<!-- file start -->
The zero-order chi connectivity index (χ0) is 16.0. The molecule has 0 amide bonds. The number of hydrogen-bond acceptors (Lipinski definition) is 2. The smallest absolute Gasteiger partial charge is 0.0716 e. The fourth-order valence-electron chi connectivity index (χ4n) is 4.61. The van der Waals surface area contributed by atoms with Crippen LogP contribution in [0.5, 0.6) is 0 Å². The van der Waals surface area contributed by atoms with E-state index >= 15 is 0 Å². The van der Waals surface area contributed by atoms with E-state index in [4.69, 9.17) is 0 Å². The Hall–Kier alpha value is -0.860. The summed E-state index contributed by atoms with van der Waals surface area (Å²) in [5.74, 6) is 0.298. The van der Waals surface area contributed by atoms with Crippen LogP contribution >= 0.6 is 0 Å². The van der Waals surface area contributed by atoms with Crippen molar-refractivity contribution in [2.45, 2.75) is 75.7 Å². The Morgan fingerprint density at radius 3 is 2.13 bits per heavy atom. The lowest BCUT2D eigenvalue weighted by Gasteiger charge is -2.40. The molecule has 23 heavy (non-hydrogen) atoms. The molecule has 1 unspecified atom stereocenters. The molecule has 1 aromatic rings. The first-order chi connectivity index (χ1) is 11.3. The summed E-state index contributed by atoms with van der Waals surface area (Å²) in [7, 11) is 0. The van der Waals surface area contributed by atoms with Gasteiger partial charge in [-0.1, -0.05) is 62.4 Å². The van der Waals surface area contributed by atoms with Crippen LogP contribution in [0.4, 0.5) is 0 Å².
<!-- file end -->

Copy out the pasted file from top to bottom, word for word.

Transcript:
The zero-order chi connectivity index (χ0) is 16.0. The molecule has 0 amide bonds. The number of hydrogen-bond acceptors (Lipinski definition) is 2. The smallest absolute Gasteiger partial charge is 0.0716 e. The fourth-order valence-electron chi connectivity index (χ4n) is 4.61. The van der Waals surface area contributed by atoms with Crippen LogP contribution in [0.5, 0.6) is 0 Å². The van der Waals surface area contributed by atoms with E-state index >= 15 is 0 Å². The van der Waals surface area contributed by atoms with E-state index in [4.69, 9.17) is 0 Å². The Hall–Kier alpha value is -0.860. The summed E-state index contributed by atoms with van der Waals surface area (Å²) in [5.74, 6) is 0.298. The van der Waals surface area contributed by atoms with Crippen LogP contribution >= 0.6 is 0 Å². The van der Waals surface area contributed by atoms with Crippen molar-refractivity contribution in [2.45, 2.75) is 75.7 Å². The Morgan fingerprint density at radius 3 is 2.13 bits per heavy atom. The lowest BCUT2D eigenvalue weighted by Gasteiger charge is -2.40. The molecule has 23 heavy (non-hydrogen) atoms. The molecule has 1 unspecified atom stereocenters. The molecule has 1 aromatic rings. The first-order chi connectivity index (χ1) is 11.3. The summed E-state index contributed by atoms with van der Waals surface area (Å²) in [7, 11) is 0. The van der Waals surface area contributed by atoms with Gasteiger partial charge in [-0.1, -0.05) is 62.4 Å². The van der Waals surface area contributed by atoms with Crippen LogP contribution in [0.4, 0.5) is 0 Å².